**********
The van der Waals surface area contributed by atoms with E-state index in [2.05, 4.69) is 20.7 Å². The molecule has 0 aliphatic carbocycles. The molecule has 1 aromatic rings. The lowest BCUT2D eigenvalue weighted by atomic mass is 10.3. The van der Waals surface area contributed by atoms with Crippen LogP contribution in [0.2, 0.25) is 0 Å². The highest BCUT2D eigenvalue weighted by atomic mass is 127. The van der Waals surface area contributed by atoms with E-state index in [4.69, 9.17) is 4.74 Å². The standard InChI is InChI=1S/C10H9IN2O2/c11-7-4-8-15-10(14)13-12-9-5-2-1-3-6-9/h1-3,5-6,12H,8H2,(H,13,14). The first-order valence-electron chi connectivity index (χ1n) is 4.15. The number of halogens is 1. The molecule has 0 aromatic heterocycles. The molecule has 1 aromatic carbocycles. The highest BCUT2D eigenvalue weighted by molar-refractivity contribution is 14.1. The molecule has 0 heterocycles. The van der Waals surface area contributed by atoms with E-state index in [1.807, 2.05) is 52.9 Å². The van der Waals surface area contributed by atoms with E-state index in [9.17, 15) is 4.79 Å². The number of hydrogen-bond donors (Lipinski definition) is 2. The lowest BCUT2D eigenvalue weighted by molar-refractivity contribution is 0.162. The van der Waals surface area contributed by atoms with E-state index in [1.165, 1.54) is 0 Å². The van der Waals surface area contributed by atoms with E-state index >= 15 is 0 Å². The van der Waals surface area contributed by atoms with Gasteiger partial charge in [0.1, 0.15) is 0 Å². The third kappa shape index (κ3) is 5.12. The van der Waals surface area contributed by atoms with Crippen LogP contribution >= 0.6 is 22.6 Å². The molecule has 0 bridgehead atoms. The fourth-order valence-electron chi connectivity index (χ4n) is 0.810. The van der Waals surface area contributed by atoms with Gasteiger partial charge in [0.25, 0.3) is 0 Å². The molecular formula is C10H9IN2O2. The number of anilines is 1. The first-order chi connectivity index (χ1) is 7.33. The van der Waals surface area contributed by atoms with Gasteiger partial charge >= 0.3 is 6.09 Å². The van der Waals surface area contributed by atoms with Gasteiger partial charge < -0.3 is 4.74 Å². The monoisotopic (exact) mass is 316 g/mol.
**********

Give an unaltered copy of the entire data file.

The van der Waals surface area contributed by atoms with E-state index in [2.05, 4.69) is 20.7 Å². The molecule has 0 aliphatic carbocycles. The molecule has 1 aromatic rings. The lowest BCUT2D eigenvalue weighted by atomic mass is 10.3. The van der Waals surface area contributed by atoms with Crippen LogP contribution in [0.2, 0.25) is 0 Å². The highest BCUT2D eigenvalue weighted by atomic mass is 127. The van der Waals surface area contributed by atoms with E-state index in [4.69, 9.17) is 4.74 Å². The standard InChI is InChI=1S/C10H9IN2O2/c11-7-4-8-15-10(14)13-12-9-5-2-1-3-6-9/h1-3,5-6,12H,8H2,(H,13,14). The first-order valence-electron chi connectivity index (χ1n) is 4.15. The number of halogens is 1. The molecule has 0 aromatic heterocycles. The molecule has 1 aromatic carbocycles. The highest BCUT2D eigenvalue weighted by molar-refractivity contribution is 14.1. The molecule has 0 heterocycles. The van der Waals surface area contributed by atoms with E-state index in [1.807, 2.05) is 52.9 Å². The van der Waals surface area contributed by atoms with E-state index in [9.17, 15) is 4.79 Å². The number of hydrogen-bond donors (Lipinski definition) is 2. The lowest BCUT2D eigenvalue weighted by molar-refractivity contribution is 0.162. The van der Waals surface area contributed by atoms with E-state index in [1.165, 1.54) is 0 Å². The van der Waals surface area contributed by atoms with E-state index >= 15 is 0 Å². The van der Waals surface area contributed by atoms with Gasteiger partial charge in [0.1, 0.15) is 0 Å². The third kappa shape index (κ3) is 5.12. The van der Waals surface area contributed by atoms with Crippen LogP contribution >= 0.6 is 22.6 Å². The molecule has 0 bridgehead atoms. The fourth-order valence-electron chi connectivity index (χ4n) is 0.810. The van der Waals surface area contributed by atoms with Gasteiger partial charge in [0.25, 0.3) is 0 Å². The molecular formula is C10H9IN2O2. The number of anilines is 1. The first-order chi connectivity index (χ1) is 7.33. The van der Waals surface area contributed by atoms with Gasteiger partial charge >= 0.3 is 6.09 Å². The van der Waals surface area contributed by atoms with Gasteiger partial charge < -0.3 is 4.74 Å². The monoisotopic (exact) mass is 316 g/mol.